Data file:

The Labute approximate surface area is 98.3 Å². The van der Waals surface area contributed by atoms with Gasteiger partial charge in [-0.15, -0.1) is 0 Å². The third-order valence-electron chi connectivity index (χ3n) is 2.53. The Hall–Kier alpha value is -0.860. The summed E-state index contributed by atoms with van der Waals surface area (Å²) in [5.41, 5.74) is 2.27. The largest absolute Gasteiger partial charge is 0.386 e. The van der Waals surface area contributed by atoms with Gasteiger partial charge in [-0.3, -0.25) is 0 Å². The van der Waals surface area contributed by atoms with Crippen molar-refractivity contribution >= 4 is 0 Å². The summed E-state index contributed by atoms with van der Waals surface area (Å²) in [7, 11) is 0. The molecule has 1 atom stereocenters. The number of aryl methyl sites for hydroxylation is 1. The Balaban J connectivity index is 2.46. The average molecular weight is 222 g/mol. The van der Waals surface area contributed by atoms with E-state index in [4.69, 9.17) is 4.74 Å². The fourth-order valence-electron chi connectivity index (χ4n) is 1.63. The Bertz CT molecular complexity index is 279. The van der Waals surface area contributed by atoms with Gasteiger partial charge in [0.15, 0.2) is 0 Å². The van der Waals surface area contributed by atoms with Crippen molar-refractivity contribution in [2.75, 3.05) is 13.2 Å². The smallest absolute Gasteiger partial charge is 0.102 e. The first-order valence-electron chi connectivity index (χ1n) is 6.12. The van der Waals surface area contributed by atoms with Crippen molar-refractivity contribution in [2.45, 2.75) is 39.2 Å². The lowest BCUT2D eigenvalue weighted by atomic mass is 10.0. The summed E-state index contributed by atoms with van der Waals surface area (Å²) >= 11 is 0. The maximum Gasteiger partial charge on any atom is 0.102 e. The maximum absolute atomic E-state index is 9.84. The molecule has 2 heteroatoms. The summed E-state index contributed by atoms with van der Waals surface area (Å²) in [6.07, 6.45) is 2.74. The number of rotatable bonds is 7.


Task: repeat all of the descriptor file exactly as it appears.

The Labute approximate surface area is 98.3 Å². The van der Waals surface area contributed by atoms with Gasteiger partial charge in [-0.15, -0.1) is 0 Å². The third-order valence-electron chi connectivity index (χ3n) is 2.53. The Hall–Kier alpha value is -0.860. The summed E-state index contributed by atoms with van der Waals surface area (Å²) in [5.41, 5.74) is 2.27. The largest absolute Gasteiger partial charge is 0.386 e. The van der Waals surface area contributed by atoms with Gasteiger partial charge in [-0.3, -0.25) is 0 Å². The van der Waals surface area contributed by atoms with Crippen molar-refractivity contribution >= 4 is 0 Å². The summed E-state index contributed by atoms with van der Waals surface area (Å²) in [7, 11) is 0. The molecule has 1 atom stereocenters. The number of aryl methyl sites for hydroxylation is 1. The Balaban J connectivity index is 2.46. The average molecular weight is 222 g/mol. The van der Waals surface area contributed by atoms with E-state index in [4.69, 9.17) is 4.74 Å². The fourth-order valence-electron chi connectivity index (χ4n) is 1.63. The Bertz CT molecular complexity index is 279. The van der Waals surface area contributed by atoms with Gasteiger partial charge in [0.15, 0.2) is 0 Å². The van der Waals surface area contributed by atoms with Crippen molar-refractivity contribution in [2.75, 3.05) is 13.2 Å². The smallest absolute Gasteiger partial charge is 0.102 e. The first-order valence-electron chi connectivity index (χ1n) is 6.12. The van der Waals surface area contributed by atoms with Crippen molar-refractivity contribution in [2.45, 2.75) is 39.2 Å². The lowest BCUT2D eigenvalue weighted by atomic mass is 10.0. The summed E-state index contributed by atoms with van der Waals surface area (Å²) >= 11 is 0. The maximum Gasteiger partial charge on any atom is 0.102 e. The maximum absolute atomic E-state index is 9.84. The molecule has 2 heteroatoms. The summed E-state index contributed by atoms with van der Waals surface area (Å²) in [6.07, 6.45) is 2.74. The number of rotatable bonds is 7.